Students try a taste of intuitive eating

Sophie Skemp, ’21, enjoys delicious meals despite her sugar-free and dairy-free diet.

If your stomach is rumbling on your way home from school, do you alter your route and grab an iced vanilla latte from Starbucks? Do you text a group of friends to grab Chick-Fil-A without thinking twice? Swinging through the drive-through is convenient, satisfying, and social. However, some students embrace a more mindful eating approach. 

The choice to adopt different eating habits can be influenced by a number of factors. Sophie Skemp, ‘21, began her no sugar, no dairy diet for health reasons. 

“I went to a holistic health center in November,” started Skemp. After getting blood work done, she met with a doctor to discuss an altered eating regimen. “There were many reasons that I visited this center, but I primarily chose to change my diet for improved mental health and skin.”

Holistic medicine – a practice that aims to heal by providing proper balance for the whole human body – has greatly increased in popularity over the last decade. Sophie Skemp and her family value the intuitive lifestyle created by this practice. She noted that being more knowledgeable about foods that are harmful to one’s body can be very beneficial.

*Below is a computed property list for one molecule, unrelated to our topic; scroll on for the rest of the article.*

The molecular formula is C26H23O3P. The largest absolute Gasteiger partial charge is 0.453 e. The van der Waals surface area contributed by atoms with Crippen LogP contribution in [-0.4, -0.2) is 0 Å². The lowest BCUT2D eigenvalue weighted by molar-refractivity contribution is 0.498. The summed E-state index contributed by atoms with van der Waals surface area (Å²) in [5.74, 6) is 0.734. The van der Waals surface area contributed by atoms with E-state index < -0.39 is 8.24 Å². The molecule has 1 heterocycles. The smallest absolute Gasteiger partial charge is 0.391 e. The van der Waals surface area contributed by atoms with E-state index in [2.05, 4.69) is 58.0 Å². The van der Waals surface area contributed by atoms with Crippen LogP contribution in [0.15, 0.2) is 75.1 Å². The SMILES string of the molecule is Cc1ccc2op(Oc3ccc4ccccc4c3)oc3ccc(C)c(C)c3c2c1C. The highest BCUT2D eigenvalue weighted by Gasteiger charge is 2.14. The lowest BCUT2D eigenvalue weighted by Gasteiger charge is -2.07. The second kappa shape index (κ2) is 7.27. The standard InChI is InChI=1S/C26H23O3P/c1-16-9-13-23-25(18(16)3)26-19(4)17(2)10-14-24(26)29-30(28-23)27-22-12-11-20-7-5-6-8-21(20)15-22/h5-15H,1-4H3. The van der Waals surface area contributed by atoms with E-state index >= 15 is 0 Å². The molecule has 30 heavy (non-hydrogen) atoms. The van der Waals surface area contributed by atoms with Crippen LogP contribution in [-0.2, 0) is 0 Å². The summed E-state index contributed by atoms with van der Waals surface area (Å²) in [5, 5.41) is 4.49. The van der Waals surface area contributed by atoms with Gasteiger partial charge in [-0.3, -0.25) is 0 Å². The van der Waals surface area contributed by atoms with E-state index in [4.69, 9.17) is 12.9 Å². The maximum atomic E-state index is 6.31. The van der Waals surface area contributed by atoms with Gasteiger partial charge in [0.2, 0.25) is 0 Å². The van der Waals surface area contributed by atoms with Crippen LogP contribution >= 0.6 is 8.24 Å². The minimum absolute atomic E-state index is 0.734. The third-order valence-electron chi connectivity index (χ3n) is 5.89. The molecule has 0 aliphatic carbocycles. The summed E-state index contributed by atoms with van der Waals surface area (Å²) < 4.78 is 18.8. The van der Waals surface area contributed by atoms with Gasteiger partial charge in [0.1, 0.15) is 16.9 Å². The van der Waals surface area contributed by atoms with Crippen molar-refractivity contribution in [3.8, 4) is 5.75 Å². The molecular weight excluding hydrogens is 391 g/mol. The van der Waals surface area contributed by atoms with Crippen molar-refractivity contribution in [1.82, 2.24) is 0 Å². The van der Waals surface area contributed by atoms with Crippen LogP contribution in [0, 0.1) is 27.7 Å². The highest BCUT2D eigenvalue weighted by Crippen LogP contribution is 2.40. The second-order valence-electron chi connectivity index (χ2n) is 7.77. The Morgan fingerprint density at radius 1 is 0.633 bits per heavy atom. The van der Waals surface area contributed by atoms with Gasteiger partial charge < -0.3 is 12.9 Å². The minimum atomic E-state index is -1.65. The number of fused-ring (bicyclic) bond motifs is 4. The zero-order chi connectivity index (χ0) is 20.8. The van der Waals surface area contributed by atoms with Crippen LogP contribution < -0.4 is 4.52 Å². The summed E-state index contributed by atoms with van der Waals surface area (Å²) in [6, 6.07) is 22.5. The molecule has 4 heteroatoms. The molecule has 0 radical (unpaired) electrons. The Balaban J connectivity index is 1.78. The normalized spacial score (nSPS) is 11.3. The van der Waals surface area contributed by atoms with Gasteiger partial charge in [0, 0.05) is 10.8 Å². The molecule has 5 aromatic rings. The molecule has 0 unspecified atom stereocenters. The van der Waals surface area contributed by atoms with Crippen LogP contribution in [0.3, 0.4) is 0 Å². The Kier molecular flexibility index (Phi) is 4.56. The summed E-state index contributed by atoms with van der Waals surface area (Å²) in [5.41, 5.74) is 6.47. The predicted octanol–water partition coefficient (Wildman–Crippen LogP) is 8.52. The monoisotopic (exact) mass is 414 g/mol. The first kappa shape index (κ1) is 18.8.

Josie Wolbers, ‘24, also has a very different diet from the average teenager. Becoming aware of what her body needed led her to adopt a pescatarian- the choice to eat fish but not meat- and dairy-free regimen.

“I completely dropped dairy last year; I wanted to try something new and see if it would make me feel better,” said Wolbers. “I like to be very intuitive with my body.”

Wolbers noted that her decision was heavily influenced by her mother, who has followed a plant-based diet for years. This made it easier for Wolbers to transition into altered eating habits. Her family members were open to the idea and used to preparing and eating along these guidelines.

Diet changes do not come without challenges. Many people feel as though their meal options are greatly restricted. Veronica McDonald, ‘22, highlighted that the difficulty of meal time with her family eventually pushed her to stop a pescatarian diet.

“My parents and brother weren’t pescatarian at the time, and I felt bad making my mom make a separate dish for me at dinner time,” began McDonald. “I would often have to eat microwavable pescatarian meals; it really changed the food dynamic we had.” Dinner is often a time for families to connect and share a meal together. McDonald found that her altered food habits created an unwanted disconnect.

Though there are certainly social drawbacks to diet changes, it can be beneficial to one’s health to try eating intuitively. Skemp stressed the importance of figuring out what’s best for your body.

Skemp said, “I think we often get into a really bad habit of eating unhealthy things. It’s good to switch up your diet and lifestyle and to try new things that could benefit you in many ways.”

Like McDonald, you may realize that altered eating habits are not realistic for you. However, a change in diet and focus on mindful eating makes some people feel better. Focusing on what makes one’s own body feel good is important. The willingness to experiment and strike a balance between what socially and physically fuels a person may improve their overall health, energy, and wellness.